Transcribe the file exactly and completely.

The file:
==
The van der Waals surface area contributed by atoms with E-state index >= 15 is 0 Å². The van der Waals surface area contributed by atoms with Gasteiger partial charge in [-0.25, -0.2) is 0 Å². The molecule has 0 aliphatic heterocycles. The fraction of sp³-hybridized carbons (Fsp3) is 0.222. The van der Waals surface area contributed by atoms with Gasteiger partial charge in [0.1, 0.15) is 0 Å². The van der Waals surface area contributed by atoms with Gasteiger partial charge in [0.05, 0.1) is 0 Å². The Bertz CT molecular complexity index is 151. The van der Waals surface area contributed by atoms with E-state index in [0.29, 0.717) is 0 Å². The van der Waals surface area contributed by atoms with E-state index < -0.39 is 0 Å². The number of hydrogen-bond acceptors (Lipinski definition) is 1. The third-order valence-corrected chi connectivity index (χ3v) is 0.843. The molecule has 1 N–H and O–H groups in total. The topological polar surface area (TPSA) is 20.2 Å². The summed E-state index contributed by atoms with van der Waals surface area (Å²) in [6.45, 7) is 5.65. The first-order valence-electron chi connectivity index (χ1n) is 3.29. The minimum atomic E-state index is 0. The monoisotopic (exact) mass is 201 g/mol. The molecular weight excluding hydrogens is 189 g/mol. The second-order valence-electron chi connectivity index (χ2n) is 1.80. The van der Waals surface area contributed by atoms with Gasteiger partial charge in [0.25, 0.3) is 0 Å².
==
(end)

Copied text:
The van der Waals surface area contributed by atoms with E-state index >= 15 is 0 Å². The van der Waals surface area contributed by atoms with Gasteiger partial charge in [-0.25, -0.2) is 0 Å². The molecule has 0 aliphatic heterocycles. The fraction of sp³-hybridized carbons (Fsp3) is 0.222. The van der Waals surface area contributed by atoms with Gasteiger partial charge in [0.1, 0.15) is 0 Å². The van der Waals surface area contributed by atoms with Gasteiger partial charge in [0.05, 0.1) is 0 Å². The Bertz CT molecular complexity index is 151. The van der Waals surface area contributed by atoms with E-state index in [0.29, 0.717) is 0 Å². The van der Waals surface area contributed by atoms with E-state index < -0.39 is 0 Å². The number of hydrogen-bond acceptors (Lipinski definition) is 1. The third-order valence-corrected chi connectivity index (χ3v) is 0.843. The molecule has 1 N–H and O–H groups in total. The topological polar surface area (TPSA) is 20.2 Å². The summed E-state index contributed by atoms with van der Waals surface area (Å²) in [6.45, 7) is 5.65. The first-order valence-electron chi connectivity index (χ1n) is 3.29. The minimum atomic E-state index is 0. The monoisotopic (exact) mass is 201 g/mol. The molecular weight excluding hydrogens is 189 g/mol. The second-order valence-electron chi connectivity index (χ2n) is 1.80. The van der Waals surface area contributed by atoms with Gasteiger partial charge in [0.25, 0.3) is 0 Å².